Stockbridge — One of the most exciting things about the art of gardening is that it is not static. Plants grow, mature, multiply, and eventually senesce. Whatever landscape is created will change, in response to weather, time, evolving light conditions, and competition from other plants, and it is this change that makes gardening most similar to one art form above all others: music (and perhaps, the related art form dance). Gardening is filled with the quiet movements of emerging winter aconite, the almost vulgar jazzy crescendos of hydrangeas in mid-summer, and the softer classical adagios of fall foliage and moments in the season when snow gently falls on bare branches. This last image calls to mind a Chopin prelude or a masterful touch in a production of Madama Butterfly that was performed over twenty years ago at the New York City Opera in which director Mark Lamos created a snowy scene that will forever connect Butterfly’s death with the snow and the music. Music is weather, movement, and time wrapped together into one composition, as is more obviously evidenced in the sense of seasonal passage of Vivaldi’s Les Quatre Saisons. And a sense of time, weather, and season are the essence of a garden.
For someone such as myself who craves the excitement and energy of change, there is no other art form that compares to gardening. Each week in the garden is like a movement in a musical piece, it is temporal and rhythmic and seems filled with crescendos and pace ranging from the allegro con troppo of wind-blown grasses to the lento of gently rustling spring foliage. (For readers more familiar with music than I, please excuse the simplicity of my comparison. I have not had a piano lesson since the age of 12.)
Spring is perhaps the most musically diverse and unpredictable of seasons in the garden, which was in evidence this past month as the emerging ephemerals at Bartholemew’s Cobble scaled up unseasonably early and were then muted by a blanket of snow, that called to mind that snowy scene in Madame Butterfly and its foreshadowing of death. I could almost hear the music as I entered the woods, and felt the same sense of foreboding that took my breath away all of those years ago at Lincoln Center. What would become of the recently awakened flowers and what would remain of what lies beneath when the next movement came, and the snow melted?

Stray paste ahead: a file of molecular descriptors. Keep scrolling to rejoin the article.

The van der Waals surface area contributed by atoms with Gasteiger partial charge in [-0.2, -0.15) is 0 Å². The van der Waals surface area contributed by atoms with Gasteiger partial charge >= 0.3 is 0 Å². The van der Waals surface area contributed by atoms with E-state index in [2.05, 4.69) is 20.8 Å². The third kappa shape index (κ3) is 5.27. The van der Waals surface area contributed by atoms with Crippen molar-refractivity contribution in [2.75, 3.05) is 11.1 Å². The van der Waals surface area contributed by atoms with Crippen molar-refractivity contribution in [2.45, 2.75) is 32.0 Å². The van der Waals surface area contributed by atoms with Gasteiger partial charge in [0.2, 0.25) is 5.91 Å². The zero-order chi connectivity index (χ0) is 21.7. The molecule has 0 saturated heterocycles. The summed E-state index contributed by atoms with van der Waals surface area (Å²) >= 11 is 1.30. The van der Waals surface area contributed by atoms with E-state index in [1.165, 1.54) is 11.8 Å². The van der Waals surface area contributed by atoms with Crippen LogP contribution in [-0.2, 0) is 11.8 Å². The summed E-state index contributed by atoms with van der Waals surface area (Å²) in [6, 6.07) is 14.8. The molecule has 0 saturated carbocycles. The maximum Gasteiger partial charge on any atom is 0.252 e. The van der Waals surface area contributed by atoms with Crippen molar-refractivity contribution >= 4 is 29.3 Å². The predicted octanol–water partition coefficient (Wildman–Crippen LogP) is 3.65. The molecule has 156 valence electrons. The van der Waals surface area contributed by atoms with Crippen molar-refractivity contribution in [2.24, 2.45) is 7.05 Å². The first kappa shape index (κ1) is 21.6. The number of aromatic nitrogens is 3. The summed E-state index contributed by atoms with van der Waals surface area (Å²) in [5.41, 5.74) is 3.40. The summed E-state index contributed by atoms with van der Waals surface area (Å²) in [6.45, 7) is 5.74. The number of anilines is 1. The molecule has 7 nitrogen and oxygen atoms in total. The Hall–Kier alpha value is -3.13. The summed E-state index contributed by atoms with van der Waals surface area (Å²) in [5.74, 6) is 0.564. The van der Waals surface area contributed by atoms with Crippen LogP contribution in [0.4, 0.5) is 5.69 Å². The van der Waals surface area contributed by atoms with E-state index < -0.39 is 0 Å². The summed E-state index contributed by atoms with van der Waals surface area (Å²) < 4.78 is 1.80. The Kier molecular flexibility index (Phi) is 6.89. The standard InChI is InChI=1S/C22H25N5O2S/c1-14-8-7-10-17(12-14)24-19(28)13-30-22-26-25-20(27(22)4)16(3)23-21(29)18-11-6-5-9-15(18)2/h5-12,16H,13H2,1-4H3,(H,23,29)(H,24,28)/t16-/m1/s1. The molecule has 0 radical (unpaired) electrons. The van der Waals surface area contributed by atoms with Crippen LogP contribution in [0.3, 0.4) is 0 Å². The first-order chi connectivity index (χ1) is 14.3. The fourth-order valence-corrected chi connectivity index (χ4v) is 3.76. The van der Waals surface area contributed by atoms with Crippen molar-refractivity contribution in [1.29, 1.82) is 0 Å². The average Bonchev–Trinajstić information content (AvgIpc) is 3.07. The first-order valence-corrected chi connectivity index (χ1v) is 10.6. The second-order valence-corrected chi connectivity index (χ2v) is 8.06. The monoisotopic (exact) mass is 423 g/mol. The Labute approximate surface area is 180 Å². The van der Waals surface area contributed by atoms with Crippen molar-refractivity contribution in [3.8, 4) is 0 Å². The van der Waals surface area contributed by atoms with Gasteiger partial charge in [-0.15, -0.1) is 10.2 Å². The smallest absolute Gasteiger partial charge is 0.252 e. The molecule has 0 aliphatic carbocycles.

But gardening is not opera, and plants and nature have a resilience that is not celebrated as much in art as death is. These plants, having evolved over the years to accommodate the drama of their time on the stage, understand that no one should die in Act One. These beauties know that they are not the tragediennes of great opera, but are rather the showgirls going all out at the end of Act One in a Rodgers and Hart musical. They are expected to shine and inspire us to come back for the next act.
Although I lack the language to describe the musical movements that match the emergence of brilliant blue blossoms of hepatica, the simple white flowers of bloodroot with its showgirl fans of foliage, and the Busby Berkley blooms of Dutchman’s breeches dancing amongst their ferny leaves, each of which captures the light in the deciduous woods before the tree canopy emerges and casts the area into dense shade, I can hear the melody. It is soft, filled with the delicate sound of woodwinds, and filled with a sense of hope and promise. These plants, which are followed by trilliums, blue cohosh, and toothwort, remind me of great symphonies, in that each seems to understand its role in the composition, and their timing and emergence is as precise as if they were being conducted by Bernstein himself.
Botanically, these plants also understand their role in the composition of the woodlands. They emerge as spring snows melt, and take advantage of the moisture and spring light in the understory of the woods to complete their reproductive cycle. They emerge, flower and set seed before they quietly exit the stage, moments before the basso voce of the tree canopy drowns them out. Like any great musician, these plants know their part, play it to perfection but, unlike many musicians that I have known, exit the stage as their foliage quietly goes dormant, without taking a grandiose bow.
And as I visit the Cobble again and again over the coming weeks and months, as ferns and the dark greens of midsummer foliage replace the brilliance of early spring, I will remember not just to look, but to listen for the music of the woods. And to remember the performers who gave their all in the first act of the season.
Event note: The Trustees celebrate first annual Spring Wildflower Festival at Bartholomew’s Cobble
Experience the beauty of one of North America’s most abundant and diverse displays of spring wildflowers and ferns at this National Natural Landmark April 16 – May 6, 2016. For more information about the Spring Wildflower Festival at Bartholomew’s Cobble and a full list of activities, visit The Trustees of Reservations web site and calendar: https://www.thetrustees.org/things-to-do/berkshires/event-23223.html. You can also contact Carrieanne at 413.298.3239 x3013 or email firstname.lastname@example.org.
A gardener grows through observation, experimentation, and learning from the failures, triumphs, and hard work of oneself and others. In this sense, all gardeners are self-taught, while at the same time intrinsically connected to a tradition and a community that finds satisfaction through working the soil and sharing their experiences with one another. This column explores those relationships and how we learn about the world around us from plants and our fellow gardeners.